Fat Facts – The Truth About Dietary Fat
If you’re struggling to shed a spare tyre or finding it hard to build up muscle tone, then these facts about dietary fat could help you see where you’re going wrong.
FACT 1: Fat doesn’t make you fat
If ever a nutrient was in dire need of a re-brand, it’s fat. Carrying the same name as adipose tissue (fat cells), it’s easy to get confused about fat and to assume that eating fat will make you fat. It won’t. There is one single culprit when it comes to the laying down and development of fat cells, and that is sugar. This isn’t a theory, it’s a matter of simple biochemistry: sugary foods and refined carbohydrates (e.g. white bread, white rice, white pasta) lead to a rise in blood sugar, which generates a release of the hormone insulin. Insulin addresses the blood sugar imbalance by facilitating the storage of excess sugar as fat cells. This process has nothing to do with dietary fat. If you’re regularly consuming sugary foods and carbohydrates such as chocolate, cakes, muffins, cereal bars, white bread, white rice or pasta and drinking a lot of fruit juice, carbonated drinks or alcohol, then this will be generating the insulin response and is likely to be at the root of any problems you have losing weight or gaining muscle tone.
FACT 2: Low-fat foods won’t help you lose weight
If your fridge is full of low-fat products you probably think you’re making a big step towards keeping yourself in shape. The problem is that stripping out the fat from a product usually strips out the flavour as well, so manufacturers add sugar instead. Low-fat fruit yoghurts are a case in point – the small Activia strawberry yoghurt pot contains just over 4 teaspoons of sugar. A skinny blueberry muffin from Starbucks actually contains more sugar (a whopping 7½ teaspoons) than the classic blueberry muffin, which may come as a big shock if you thought you were treating yourself to something that wouldn’t do too much damage. So if you think that a low-fat product is supporting your goal to get in shape, you need to think again. Check those labels to see how much sugar is in any of these products – 4g of sugar is about 1 teaspoon, so it’s easy enough to do the maths and to work out which products to avoid.
FACT 3: Saturated fat isn’t all bad
A number of studies have associated high levels of saturated fat with an increased risk of cardiovascular disease which may be making you understandably cautious. The NHS recommends a limit of 20g of saturated fat per day for women and 30g per day for men, which is actually quite a reasonable amount of saturated fat (a typical steak, trimmed of excess fat, would contain about 3g of saturated fat) and allows a lot of flexibility in what you can eat. If saturated fat was an overwhelming danger to our health, then the NHS would be managing the public message very differently, but the situation is a bit more complicated than that. The truth is that we need fat for a number of things: vitamins A, D, E and K can’t be absorbed successfully without fat and as they play a key role in immunity, reproduction, mental health, bone health and blood clotting, you don’t want to be missing out on them. The body needs fat to support the action of cholesterol which is vital for cell and brain function, digestion and the production of sex hormones. Make sure that you’re not being over-cautious and stripping out all the saturated fat from your diet, as you could be doing more harm than good.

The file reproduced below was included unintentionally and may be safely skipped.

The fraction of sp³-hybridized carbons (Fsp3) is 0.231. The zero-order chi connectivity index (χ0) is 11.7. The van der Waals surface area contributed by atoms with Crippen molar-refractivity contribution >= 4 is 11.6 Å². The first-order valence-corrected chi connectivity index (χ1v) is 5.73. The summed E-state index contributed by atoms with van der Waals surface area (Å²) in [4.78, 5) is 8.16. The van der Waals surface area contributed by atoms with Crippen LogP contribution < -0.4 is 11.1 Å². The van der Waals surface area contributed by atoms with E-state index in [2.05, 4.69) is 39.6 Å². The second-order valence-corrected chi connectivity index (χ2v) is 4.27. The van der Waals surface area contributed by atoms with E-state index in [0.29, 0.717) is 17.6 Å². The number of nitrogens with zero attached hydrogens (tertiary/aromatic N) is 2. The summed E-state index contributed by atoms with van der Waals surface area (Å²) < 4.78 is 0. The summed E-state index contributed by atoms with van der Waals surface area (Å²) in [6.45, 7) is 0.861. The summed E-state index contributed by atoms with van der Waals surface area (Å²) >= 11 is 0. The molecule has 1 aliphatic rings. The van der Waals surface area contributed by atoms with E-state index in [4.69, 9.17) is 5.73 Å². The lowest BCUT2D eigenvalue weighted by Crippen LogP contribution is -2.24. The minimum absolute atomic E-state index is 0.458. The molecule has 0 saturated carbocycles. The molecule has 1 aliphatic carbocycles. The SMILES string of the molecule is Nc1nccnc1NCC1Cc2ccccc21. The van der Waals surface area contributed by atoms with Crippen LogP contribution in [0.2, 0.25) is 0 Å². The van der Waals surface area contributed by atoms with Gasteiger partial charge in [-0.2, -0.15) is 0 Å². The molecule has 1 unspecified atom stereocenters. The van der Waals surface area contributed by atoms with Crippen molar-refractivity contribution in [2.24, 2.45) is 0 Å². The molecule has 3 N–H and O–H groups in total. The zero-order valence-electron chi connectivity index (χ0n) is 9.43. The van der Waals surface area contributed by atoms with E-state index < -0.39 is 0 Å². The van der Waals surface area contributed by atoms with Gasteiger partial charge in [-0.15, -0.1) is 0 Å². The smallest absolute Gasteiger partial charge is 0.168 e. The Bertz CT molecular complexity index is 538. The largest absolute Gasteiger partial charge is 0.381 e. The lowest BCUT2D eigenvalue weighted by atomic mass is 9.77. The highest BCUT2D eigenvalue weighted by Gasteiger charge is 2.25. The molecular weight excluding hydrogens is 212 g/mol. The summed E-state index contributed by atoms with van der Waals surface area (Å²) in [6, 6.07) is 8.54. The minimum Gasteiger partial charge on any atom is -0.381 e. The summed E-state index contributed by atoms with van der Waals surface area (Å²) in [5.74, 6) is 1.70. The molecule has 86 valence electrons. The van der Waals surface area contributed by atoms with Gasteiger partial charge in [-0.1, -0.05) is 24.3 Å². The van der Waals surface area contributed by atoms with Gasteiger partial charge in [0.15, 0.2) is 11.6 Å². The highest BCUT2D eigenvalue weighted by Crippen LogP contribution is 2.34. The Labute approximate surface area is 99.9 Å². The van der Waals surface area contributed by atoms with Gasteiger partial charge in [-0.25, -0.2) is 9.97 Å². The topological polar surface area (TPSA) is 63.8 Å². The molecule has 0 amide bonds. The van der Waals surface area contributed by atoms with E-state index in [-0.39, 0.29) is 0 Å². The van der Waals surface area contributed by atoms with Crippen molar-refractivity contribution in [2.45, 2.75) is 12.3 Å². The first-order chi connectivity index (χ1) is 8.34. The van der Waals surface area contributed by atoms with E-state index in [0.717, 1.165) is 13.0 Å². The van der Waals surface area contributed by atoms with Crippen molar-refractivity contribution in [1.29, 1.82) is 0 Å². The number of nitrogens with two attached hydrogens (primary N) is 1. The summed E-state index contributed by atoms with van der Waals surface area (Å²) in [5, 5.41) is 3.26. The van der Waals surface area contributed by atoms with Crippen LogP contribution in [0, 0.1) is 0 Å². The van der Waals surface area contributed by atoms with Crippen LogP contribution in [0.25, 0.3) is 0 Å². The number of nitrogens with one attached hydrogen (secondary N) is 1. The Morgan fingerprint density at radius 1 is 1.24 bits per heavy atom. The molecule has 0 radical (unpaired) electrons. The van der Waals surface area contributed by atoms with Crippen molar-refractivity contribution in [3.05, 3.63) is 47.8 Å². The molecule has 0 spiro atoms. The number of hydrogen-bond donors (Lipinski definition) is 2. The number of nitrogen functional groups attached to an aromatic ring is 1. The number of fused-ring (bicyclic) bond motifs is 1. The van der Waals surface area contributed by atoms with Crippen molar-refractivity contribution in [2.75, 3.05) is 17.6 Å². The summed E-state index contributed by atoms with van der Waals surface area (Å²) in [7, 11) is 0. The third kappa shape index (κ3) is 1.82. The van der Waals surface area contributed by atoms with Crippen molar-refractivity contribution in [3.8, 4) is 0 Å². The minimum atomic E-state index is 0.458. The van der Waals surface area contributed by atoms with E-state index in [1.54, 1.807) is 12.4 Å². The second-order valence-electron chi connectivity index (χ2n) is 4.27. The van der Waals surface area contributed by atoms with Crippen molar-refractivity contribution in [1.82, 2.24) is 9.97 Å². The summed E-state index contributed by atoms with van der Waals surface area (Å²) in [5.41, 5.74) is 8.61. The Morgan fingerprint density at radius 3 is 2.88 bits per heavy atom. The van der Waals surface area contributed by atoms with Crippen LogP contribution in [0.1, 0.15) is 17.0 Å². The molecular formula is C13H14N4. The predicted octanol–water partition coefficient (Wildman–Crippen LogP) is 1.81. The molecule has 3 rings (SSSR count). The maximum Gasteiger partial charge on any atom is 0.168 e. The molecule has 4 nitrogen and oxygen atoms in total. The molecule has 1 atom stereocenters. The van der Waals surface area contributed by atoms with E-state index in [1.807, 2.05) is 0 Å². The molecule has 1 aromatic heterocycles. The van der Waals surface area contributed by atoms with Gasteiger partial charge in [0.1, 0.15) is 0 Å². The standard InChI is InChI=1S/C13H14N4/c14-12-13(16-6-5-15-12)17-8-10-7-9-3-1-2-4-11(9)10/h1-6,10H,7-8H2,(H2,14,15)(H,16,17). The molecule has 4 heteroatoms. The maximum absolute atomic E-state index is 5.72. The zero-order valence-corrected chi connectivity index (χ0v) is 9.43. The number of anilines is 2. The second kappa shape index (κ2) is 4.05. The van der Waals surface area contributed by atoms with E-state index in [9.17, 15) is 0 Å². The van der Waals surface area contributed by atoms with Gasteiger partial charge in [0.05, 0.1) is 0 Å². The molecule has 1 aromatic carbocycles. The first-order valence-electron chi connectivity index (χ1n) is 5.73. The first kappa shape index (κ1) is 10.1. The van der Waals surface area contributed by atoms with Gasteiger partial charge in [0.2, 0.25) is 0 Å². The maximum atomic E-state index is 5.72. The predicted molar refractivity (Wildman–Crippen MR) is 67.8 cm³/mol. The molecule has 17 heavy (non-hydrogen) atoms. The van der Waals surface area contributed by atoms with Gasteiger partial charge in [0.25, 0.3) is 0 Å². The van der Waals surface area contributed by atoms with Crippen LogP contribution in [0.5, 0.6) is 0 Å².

FACT 4: Eating nuts won’t make you fat
Many people are concerned about snacking on nuts and seeds, or eating foods such as avocado, as they worry that these are high in calories and may pile on the pounds. The first thing to note is that these foods don’t contain sugar and so won’t contribute to fat gain (see FACT 1). They are nutrient-dense foods that are rich sources of essential fatty acids (omegas) and have a number of health benefits. In order to derive maximum benefit, you need to opt for unsalted and unroasted nuts such as walnuts, almonds, Brazil nuts or hazelnuts as these contain the highest levels of omega 3 essential fat. As the brain is made up of fat, it’s not surprising that we need essential fats for optimal brain function and mental health. They also support vascular health by improving blood flow and play a key role in hormone balance. There’s certainly nothing about them that will make you fat and a small snack of raw nuts mid-afternoon could be just what you need to keep you going.